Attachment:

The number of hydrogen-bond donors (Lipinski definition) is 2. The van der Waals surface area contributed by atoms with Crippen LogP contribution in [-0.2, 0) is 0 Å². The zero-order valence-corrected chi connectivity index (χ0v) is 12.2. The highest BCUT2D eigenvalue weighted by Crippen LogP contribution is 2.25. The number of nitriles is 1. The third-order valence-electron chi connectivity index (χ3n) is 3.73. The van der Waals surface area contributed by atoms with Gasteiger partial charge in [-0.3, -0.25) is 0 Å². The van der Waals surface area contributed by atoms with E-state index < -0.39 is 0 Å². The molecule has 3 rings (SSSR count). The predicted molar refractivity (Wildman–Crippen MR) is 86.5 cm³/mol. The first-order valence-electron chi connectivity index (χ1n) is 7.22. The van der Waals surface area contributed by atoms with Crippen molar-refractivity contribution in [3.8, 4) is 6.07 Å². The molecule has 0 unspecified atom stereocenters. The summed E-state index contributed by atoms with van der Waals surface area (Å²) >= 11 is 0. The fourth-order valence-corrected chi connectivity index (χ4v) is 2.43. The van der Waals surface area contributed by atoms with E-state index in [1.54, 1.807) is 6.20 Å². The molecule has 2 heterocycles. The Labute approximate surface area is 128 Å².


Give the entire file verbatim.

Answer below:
The number of hydrogen-bond donors (Lipinski definition) is 2. The van der Waals surface area contributed by atoms with Crippen LogP contribution in [-0.2, 0) is 0 Å². The zero-order valence-corrected chi connectivity index (χ0v) is 12.2. The highest BCUT2D eigenvalue weighted by Crippen LogP contribution is 2.25. The number of nitriles is 1. The third-order valence-electron chi connectivity index (χ3n) is 3.73. The van der Waals surface area contributed by atoms with Gasteiger partial charge in [-0.3, -0.25) is 0 Å². The van der Waals surface area contributed by atoms with E-state index < -0.39 is 0 Å². The molecule has 3 rings (SSSR count). The predicted molar refractivity (Wildman–Crippen MR) is 86.5 cm³/mol. The first-order valence-electron chi connectivity index (χ1n) is 7.22. The van der Waals surface area contributed by atoms with Crippen molar-refractivity contribution in [3.8, 4) is 6.07 Å². The molecule has 0 unspecified atom stereocenters. The summed E-state index contributed by atoms with van der Waals surface area (Å²) >= 11 is 0. The fourth-order valence-corrected chi connectivity index (χ4v) is 2.43. The van der Waals surface area contributed by atoms with E-state index in [1.54, 1.807) is 6.20 Å². The molecule has 2 heterocycles. The Labute approximate surface area is 128 Å².